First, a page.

The pharmaceutical sector in Italy: not only Big Pharma

July 14, 2017

The pharmaceutical industry is the only Italian manufacturing sector currently above the pre-crisis levels. Growth, supported by the strong increase of foreign sales, is widespread across all company class sizes. Pharma’s turnover consistently ranks second in Europe, behind Germany, and ahead of France, UK, and Spain


A € 30 billion worth turnover sector, Italian pharma recovered above its pre-crisis peak in 2007, at the end of 2016.

The Italian pharmaceutical sector over the last decade has been supported by a resilient domestic demand, despite the constraints to healthcare public expenditure imposed by fiscal consolidation. 

In addition, Italian companies have gained significant market shares in foreign markets: exports increased at very high rates between 2007 and 2016 (+77% in current euro, see Figure 1) bringing foreign sales share to more than 70% of the total turnover of pharma companies in Italy. 

Fig. 1 Evolution of production and export (turnover and exports deflationated; Index 2007=100)
Source: Analisi dei Settori Industriali May 2017

Italy’s leading role as a European productive hub

The sector’s competitiveness grounds in the fruitful coexistence of national and multinational companies which are successfully operating in a communal and mutually beneficial environment that favors Italy’s leading role as a European productive hub, positioning our industry steadily at the second place in terms of turnover, behind Germany but ahead of France, United Kingdom and Spain.

The analysis carried out by Prometeia on the balance sheets of pharmaceutical companies in the main continental European countries, have highlighted a widespread growth among all class sizes [1], with excellence even among small firms. During 2010-2015, the cluster of small pharma companies operating in Italy have shown the highest growth rate, recording a 30% increase in turnover, performing even better than German large companies (Figure 2). The growth of Italian medium enterprises was strong too (+25.6%); weaker, but also positive, the growth of the cluster of Italian large companies (slightly below  20%), which, however, reached a leadership role in terms of sales profitability.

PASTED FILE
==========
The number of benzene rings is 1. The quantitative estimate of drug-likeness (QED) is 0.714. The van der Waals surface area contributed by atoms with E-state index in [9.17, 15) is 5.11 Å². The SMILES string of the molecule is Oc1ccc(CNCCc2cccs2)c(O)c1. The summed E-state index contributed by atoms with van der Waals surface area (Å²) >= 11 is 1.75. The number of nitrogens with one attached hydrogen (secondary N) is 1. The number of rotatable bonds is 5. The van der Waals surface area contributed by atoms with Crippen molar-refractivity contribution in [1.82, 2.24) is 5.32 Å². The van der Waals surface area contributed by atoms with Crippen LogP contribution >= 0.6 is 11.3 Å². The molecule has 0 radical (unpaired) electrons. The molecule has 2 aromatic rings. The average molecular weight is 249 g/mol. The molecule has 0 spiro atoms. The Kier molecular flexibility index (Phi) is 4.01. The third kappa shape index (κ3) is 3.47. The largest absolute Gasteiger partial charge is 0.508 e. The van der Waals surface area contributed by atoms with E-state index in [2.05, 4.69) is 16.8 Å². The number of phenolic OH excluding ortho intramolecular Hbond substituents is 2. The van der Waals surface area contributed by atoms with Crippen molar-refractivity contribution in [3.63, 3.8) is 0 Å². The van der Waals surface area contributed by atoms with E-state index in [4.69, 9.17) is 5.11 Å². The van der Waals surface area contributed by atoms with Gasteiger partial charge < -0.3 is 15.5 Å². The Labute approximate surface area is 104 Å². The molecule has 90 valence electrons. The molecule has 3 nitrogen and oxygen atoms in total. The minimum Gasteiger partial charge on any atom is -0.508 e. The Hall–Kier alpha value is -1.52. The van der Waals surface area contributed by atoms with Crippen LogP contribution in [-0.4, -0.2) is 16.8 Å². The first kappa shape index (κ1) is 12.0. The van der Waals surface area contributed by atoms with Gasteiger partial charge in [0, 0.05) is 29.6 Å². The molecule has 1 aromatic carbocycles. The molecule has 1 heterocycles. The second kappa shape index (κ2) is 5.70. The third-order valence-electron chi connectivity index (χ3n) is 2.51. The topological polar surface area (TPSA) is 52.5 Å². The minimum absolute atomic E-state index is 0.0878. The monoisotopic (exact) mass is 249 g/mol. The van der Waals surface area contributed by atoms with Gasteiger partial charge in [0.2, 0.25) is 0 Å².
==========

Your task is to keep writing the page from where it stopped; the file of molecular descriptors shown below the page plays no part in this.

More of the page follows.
These results reflect the productivity of our firms, guaranteed by the quality of human capital and the production efficiency, supported by investment that didn’t stop even during the deepest crisis years. The factors outlined have driven the success of most of the “manufacturing” sector within the Italian pharmaceutical industry: the Contract Development Manufacturing Organisation (CDMO). 

Fig. 2 Growth of pharmaceutical companies in Europe by size class (cumulated turnover 2010-’15)
Source: Prometeia calculations on Orbis BvD data

Italian leadership was reached thanks to a network of small-medium enterprises

The CDMO has been developed since the early 1990’s – when a Legislative Decree [2], adopting a European framework, allowed contract work activity – and has strongly grown since the mid 2000’s, thanks to structural changes that involved the world’s pharmaceutical industry. In this segment, Italy, with a turnover of € 1.7 billion in 2015, equivalent to 23% of total turnover [3] is the undisputed European leader, ahead of Germany.

Italian leadership was reached thanks to a network of small-medium enterprises, hightly specialised and able to combine excellence in production with very high flexibility, supported by the ability to offer high value added services. These factors are pivotal to boost Italian competitiveness and to attract foreign investment, crucial to develop more and more this niche of excellence of the Italian manufacturing industry.


[1] The analysis - presented at the last Trento Festival of Economics with the title “La salute disuguale” - has been developed on the balance sheets of capital companies dealing with drugs production with registered office in Italy, Germany, France and Spain, divided into three size classes: large enterprises (turnover > €50 million), medium enterprises (turnover between €10-50 million) and small enterprises (turnover between €2-10 million).
[2] Lgs. D. 29 May 1991, n. 178
[3] Farmindustria-Prometeia Survey 2017.

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